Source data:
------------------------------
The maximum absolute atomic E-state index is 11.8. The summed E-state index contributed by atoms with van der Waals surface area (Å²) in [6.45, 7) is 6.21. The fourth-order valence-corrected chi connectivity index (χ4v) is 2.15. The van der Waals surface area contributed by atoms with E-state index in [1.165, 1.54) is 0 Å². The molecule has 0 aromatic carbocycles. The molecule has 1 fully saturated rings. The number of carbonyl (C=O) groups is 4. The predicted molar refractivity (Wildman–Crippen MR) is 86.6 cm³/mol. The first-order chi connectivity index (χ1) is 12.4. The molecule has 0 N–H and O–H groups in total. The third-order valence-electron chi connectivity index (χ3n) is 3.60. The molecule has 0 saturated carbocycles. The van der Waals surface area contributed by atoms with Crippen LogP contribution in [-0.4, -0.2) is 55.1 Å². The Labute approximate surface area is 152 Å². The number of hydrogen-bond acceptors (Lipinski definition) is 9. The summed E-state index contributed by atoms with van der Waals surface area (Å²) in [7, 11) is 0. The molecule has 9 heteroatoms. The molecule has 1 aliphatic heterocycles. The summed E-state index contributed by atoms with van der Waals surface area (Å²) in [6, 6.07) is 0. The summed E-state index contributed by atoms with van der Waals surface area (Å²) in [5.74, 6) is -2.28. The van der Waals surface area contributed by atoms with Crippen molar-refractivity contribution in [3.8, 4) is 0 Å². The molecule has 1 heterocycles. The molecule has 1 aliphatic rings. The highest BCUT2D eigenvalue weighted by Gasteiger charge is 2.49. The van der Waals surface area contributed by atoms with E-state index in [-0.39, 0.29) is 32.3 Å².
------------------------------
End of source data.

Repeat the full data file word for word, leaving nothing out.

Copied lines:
The maximum absolute atomic E-state index is 11.8. The summed E-state index contributed by atoms with van der Waals surface area (Å²) in [6.45, 7) is 6.21. The fourth-order valence-corrected chi connectivity index (χ4v) is 2.15. The van der Waals surface area contributed by atoms with E-state index in [1.165, 1.54) is 0 Å². The molecule has 0 aromatic carbocycles. The molecule has 1 fully saturated rings. The number of carbonyl (C=O) groups is 4. The predicted molar refractivity (Wildman–Crippen MR) is 86.6 cm³/mol. The first-order chi connectivity index (χ1) is 12.4. The molecule has 0 N–H and O–H groups in total. The third-order valence-electron chi connectivity index (χ3n) is 3.60. The molecule has 0 saturated carbocycles. The van der Waals surface area contributed by atoms with Crippen LogP contribution in [-0.4, -0.2) is 55.1 Å². The Labute approximate surface area is 152 Å². The number of hydrogen-bond acceptors (Lipinski definition) is 9. The summed E-state index contributed by atoms with van der Waals surface area (Å²) in [7, 11) is 0. The molecule has 9 heteroatoms. The molecule has 1 aliphatic heterocycles. The summed E-state index contributed by atoms with van der Waals surface area (Å²) in [6, 6.07) is 0. The summed E-state index contributed by atoms with van der Waals surface area (Å²) in [5.74, 6) is -2.28. The van der Waals surface area contributed by atoms with Crippen molar-refractivity contribution in [3.8, 4) is 0 Å². The molecule has 1 heterocycles. The molecule has 1 aliphatic rings. The highest BCUT2D eigenvalue weighted by Gasteiger charge is 2.49. The van der Waals surface area contributed by atoms with E-state index in [-0.39, 0.29) is 32.3 Å².